Aaron Organ – Director / Principal EcologistAdelaide, Brisbane, Melbourne, GeelongPh (07) 3221 3352, Mob. 0425 873 159
 Biodiversity offset policies (Statecomparison) Key Issues Brief examples Solutions Concluding thoughtsOverview
6Hierarchy Development proposals need to demonstrate:◦ Avoidance of impacts◦ Minimisation of impacts◦ Mitigation of impac...
7 Queensland Government Environmental Offset Policy (2008)(QGEOP) – overarching framework for environmental offsets inQLD...
8 A biobanking statement obtained for developmentassessed under Parts 4 or 5 of the EP&A Act, alsoPart 3A applications P...
9 Two types of biodiversity credits – species creditsand ecosystem credits Small number of projects have been finalised(...
10 Victoria’s policy on native vegetation is the document, Victoria’sNative Vegetation Management – A Framework for Actio...
11 NSW - no assessments for threatened species when usingBioBanking NSW - consent authority includes the conditions of t...
12 Inaccurate advice - overestimating or understatingecological values Currently high expectation of level of survey eff...
13 Poor negotiation between broker and landowner Duplication of offset process Security of offset site prior to commenc...
Problems Understating the impact Overstating the impact Messing up offsetsNo problems Pre-empting problems Working wi...
 Ornamental snakes and geneticfragmentation◦ Vulnerable EPBC Act / NC Act◦ Why genetic fragmentation is difficult to caus...
16
 Clearing of vegetation prior to offsets andecological equivalence◦ Automatic scores of 100 for cleared vegetation◦ The v...
18
19I’m concerned about the costs and delays for my mining,energy and infrastructure projects, what are the solutions? Get ...
20 Are offsets hear to stay – yes, they are. Increased complexity – although all Governmentsare attempting to streamline...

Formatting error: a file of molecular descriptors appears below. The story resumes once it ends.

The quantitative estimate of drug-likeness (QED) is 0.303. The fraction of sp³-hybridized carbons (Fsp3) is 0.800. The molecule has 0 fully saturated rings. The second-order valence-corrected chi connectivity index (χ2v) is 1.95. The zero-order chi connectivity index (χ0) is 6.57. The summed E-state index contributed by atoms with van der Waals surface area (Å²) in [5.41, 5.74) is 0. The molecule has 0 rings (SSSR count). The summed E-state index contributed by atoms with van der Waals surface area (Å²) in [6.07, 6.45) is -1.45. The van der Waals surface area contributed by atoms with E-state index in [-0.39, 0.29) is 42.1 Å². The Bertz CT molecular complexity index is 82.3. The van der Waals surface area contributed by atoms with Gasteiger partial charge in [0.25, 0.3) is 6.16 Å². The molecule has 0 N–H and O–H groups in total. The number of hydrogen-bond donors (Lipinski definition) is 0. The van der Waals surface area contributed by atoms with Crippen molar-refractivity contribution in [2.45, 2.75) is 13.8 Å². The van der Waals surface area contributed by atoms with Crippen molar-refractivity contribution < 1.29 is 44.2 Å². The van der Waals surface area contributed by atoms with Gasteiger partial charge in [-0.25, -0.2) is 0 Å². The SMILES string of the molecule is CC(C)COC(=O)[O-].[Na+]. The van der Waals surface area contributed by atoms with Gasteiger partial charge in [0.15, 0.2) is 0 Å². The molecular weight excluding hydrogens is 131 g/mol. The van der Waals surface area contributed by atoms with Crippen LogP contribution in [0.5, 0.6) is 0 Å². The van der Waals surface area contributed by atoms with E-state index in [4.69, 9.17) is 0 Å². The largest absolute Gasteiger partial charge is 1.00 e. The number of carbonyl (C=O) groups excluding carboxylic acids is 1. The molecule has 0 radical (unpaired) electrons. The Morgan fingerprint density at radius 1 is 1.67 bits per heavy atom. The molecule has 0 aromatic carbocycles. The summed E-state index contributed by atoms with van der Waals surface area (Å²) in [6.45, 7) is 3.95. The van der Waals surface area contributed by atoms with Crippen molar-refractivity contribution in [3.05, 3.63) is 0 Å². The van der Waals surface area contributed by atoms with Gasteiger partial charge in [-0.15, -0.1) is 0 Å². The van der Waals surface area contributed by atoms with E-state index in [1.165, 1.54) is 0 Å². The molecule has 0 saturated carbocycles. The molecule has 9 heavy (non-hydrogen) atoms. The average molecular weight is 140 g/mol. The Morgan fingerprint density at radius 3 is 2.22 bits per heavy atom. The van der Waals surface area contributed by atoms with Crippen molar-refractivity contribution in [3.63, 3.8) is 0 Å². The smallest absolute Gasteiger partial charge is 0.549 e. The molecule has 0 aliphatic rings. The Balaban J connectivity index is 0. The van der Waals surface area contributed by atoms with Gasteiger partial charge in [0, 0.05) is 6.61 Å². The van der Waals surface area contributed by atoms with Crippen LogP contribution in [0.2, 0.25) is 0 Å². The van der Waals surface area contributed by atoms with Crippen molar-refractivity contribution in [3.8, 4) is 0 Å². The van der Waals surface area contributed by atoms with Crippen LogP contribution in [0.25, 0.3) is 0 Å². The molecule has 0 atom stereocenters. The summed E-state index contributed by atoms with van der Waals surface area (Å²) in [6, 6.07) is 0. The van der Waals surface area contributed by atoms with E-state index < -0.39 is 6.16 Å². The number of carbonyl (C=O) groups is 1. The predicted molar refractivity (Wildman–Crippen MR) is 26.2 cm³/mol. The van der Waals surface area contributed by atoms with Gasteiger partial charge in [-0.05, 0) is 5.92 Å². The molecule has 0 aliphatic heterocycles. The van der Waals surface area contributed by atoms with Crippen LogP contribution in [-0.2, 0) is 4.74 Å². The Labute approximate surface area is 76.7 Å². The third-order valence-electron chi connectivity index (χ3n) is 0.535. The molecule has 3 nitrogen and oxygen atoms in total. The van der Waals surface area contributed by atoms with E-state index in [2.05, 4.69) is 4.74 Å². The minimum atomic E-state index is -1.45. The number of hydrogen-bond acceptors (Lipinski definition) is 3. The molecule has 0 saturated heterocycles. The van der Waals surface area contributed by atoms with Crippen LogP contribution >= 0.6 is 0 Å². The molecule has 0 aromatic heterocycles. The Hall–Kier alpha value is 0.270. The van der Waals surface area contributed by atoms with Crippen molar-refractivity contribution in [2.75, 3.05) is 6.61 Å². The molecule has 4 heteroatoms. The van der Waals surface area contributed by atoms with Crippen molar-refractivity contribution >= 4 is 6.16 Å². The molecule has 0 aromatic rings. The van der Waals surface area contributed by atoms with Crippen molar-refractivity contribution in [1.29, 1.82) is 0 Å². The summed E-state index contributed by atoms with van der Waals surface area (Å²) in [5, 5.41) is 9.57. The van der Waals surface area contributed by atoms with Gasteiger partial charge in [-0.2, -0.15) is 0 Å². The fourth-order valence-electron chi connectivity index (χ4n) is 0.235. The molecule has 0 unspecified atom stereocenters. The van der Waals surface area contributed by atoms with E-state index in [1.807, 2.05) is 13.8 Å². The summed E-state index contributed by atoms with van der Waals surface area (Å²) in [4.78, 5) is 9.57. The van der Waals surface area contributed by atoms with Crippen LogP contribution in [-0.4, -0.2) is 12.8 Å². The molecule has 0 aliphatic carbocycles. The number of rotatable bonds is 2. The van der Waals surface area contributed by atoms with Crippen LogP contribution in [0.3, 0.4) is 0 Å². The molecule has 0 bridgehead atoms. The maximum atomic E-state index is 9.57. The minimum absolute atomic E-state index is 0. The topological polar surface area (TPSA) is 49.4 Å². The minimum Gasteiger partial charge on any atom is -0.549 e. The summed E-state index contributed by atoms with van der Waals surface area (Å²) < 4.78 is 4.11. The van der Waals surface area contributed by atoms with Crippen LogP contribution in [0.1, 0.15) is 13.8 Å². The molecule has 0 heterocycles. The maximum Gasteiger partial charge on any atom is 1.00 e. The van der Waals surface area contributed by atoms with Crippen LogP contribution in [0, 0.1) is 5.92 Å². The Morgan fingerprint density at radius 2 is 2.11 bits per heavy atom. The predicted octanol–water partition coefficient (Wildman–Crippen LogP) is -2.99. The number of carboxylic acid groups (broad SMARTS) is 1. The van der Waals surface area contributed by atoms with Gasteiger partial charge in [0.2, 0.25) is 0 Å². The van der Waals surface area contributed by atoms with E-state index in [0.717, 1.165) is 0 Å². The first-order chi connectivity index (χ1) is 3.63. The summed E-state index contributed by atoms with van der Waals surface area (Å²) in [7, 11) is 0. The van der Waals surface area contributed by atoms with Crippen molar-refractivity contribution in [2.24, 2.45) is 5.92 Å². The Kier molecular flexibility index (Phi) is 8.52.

21 Use of spatial and satellite data to improve yourconfidence in potential offset sites prior to field Environmental lo...
22
23
Aaron OrganDirector / Principal Ecologist0425 873 159Adelaide - (08) 8372 7829 Brisbane – (07) 3221 3352 / Geelong – (03) ...
Biodiversity Offsetting for Mining, Energy and Infrastructure Development‘How biodiversity offsets can potentially impact...
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Biodiversity Offsetting for Mining, Energy and Infrastructure Development ‘How biodiversity offsets can potentially impact projects and how to achieve offsets in a cost effective way’

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Biodiversity Offsetting for Mining, Energy and Infrastructure Development ‘How biodiversity offsets can potentially impact projects and how to achieve offsets in a cost -effective way’

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Biodiversity Offsetting for Mining, Energy and Infrastructure Development ‘How biodiversity offsets can potentially impact projects and how to achieve offsets in a cost effective way’

  1. 1. Aaron Organ – Director / Principal EcologistAdelaide, Brisbane, Melbourne, GeelongPh (07) 3221 3352, Mob. 0425 873 159
  2. 2.  Biodiversity offset policies (Statecomparison) Key Issues Brief examples Solutions Concluding thoughtsOverview